Monument St., Suite 2-700, Baltimore, MD21205, USA
2 San Francisco VA Health Care System, SanFrancisco, CA,
USA
3 National Institute onAging, Bethesda, MD, USA
4 University ofMinnesota, Minneapolis, MN, USA
5 Kaiser Permanente Division ofResearch, Oakland, CA, USA
6 University ofCalifornia, San Francisco, SanFrancisco, CA,
USA
/ Published online: 6 September 2021
Brain Imaging and Behavior (2022) 16:637–644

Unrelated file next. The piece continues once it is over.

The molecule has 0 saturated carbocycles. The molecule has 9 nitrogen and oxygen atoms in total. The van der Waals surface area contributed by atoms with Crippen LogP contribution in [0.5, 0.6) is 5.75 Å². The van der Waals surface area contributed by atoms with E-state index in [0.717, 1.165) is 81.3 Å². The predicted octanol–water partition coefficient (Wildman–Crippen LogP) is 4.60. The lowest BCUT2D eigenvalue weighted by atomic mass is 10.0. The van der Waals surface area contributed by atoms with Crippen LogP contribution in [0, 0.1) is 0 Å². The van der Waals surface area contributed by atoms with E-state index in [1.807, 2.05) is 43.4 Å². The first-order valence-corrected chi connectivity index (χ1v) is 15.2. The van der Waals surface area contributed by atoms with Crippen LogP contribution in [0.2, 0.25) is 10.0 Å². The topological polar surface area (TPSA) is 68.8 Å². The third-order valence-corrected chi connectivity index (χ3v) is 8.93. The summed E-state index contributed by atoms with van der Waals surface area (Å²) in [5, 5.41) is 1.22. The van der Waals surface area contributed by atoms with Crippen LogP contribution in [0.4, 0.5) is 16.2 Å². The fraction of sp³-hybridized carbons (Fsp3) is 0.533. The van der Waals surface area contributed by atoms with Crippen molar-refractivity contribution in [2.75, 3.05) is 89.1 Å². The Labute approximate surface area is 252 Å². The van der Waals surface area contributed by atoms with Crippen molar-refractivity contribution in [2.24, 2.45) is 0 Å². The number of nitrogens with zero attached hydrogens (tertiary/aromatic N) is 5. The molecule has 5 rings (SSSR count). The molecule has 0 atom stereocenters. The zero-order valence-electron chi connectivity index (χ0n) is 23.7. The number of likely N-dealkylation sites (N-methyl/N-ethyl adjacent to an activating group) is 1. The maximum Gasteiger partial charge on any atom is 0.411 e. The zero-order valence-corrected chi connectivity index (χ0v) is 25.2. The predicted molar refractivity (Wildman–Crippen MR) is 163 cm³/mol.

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Importance Prolonged sitting, particularly watching television or videos, has been associated with increased risk of multiple diseases and mortality. However, changes in sedentary behaviors over time have not been well described in the United States. Objective To evaluate patterns and temporal trends in sedentary behaviors and sociodemographic and lifestyle correlates in the US population. Design, Setting, and Participants A serial, cross-sectional analysis of the US nationally representative data from the National Health and Nutrition Examination Survey (NHANES) among children aged 5 through 11 years (2001-2016); adolescents, 12 through 19 years (2003-2016); and adults, 20 years or older (2003-2016). Exposures Survey cycle. Main Outcomes and Measures Prevalence of sitting watching television or videos for 2 h/d or more, computer use outside work or school for 1 h/d or more, and total sitting time (h/d in those aged ≥12 years). Results Data on 51 896 individuals (mean, 37.2 years [SE, 0.19]; 25 968 [50%] female) were analyzed from 2001-2016 NHANES data, including 10 359 children, 9639 adolescents, and 31 898 adults. The estimated prevalence of sitting watching television or videos for 2 h/d or more was high among all ages (children, 62% [95% CI, 57% to 67%]; adolescents, 59% [95% CI, 54% to 65%]; adults, 65% [95% CI, 61% to 69%]; adults aged 20-64 years, 62% [95% CI, 58% to 66%]; and ≥65 years, 84% [95% CI, 81% to 88%] in the 2015-2016 cycle). From 2001 through 2016, the trends decreased among children over time (difference, −3.4% [95% CI, −11% to 4.5%]; P for trend =.004), driven by non-Hispanic white children; were stable among adolescents (−4.8% [95% CI, −12% to 2.3%]; P for trend =.60) and among adults aged 20 through 64 years (−0.7% [95% CI, −5.6% to 4.1%]; P for trend =.82); but increased among adults aged 65 years or older (difference, 3.5% [95% CI, −1.2% to 8.1%]; P for trend =.03). The estimated prevalence of computer use outside school or work for 1 h/d or more increased in all ages (children, 43% [95% CI, 40% to 46%] to 56% [95% CI, 49% to 63%] from 2001 to 2016; difference, 13% [95% CI, 5.6% to 21%]; P for trend <.001; adolescents, 53% [95% CI, 47% to 58%] to 57% [95% CI, 53% to 62%] from 2003 to 2016, difference, 4.8% [95% CI, −1.8% to 11%]; P for trend =.002; adults, 29% [27% to 32%] to 50% [48% to 53%] from 2003 to 2016, difference, 21% [95% CI, 18% to 25%]; P for trend <.001). From 2007 to 2016, total hours per day of sitting time increased among adolescents (7.0 [95% CI, 6.7 to 7.4] to 8.2 [95% CI, 7.9 to 8.4], difference, 1.1 [95% CI, 0.7 to 1.5]) and adults (5.5 [95% CI, 5.2 to 5.7] to 6.4 [95% CI, 6.2 to 6.6]; difference, 1.0 [95% CI, 0.7 to 1.3]; P for trend <.001 for both). Conclusions and Relevance In this nationally representative survey of the US population from 2001 through 2016, the estimated prevalence of sitting watching television or videos for at least 2 hours per day generally remained high and stable. The estimated prevalence of computer use during leisure-time increased among all age groups, and the estimated total sitting time increased among adolescents and adults.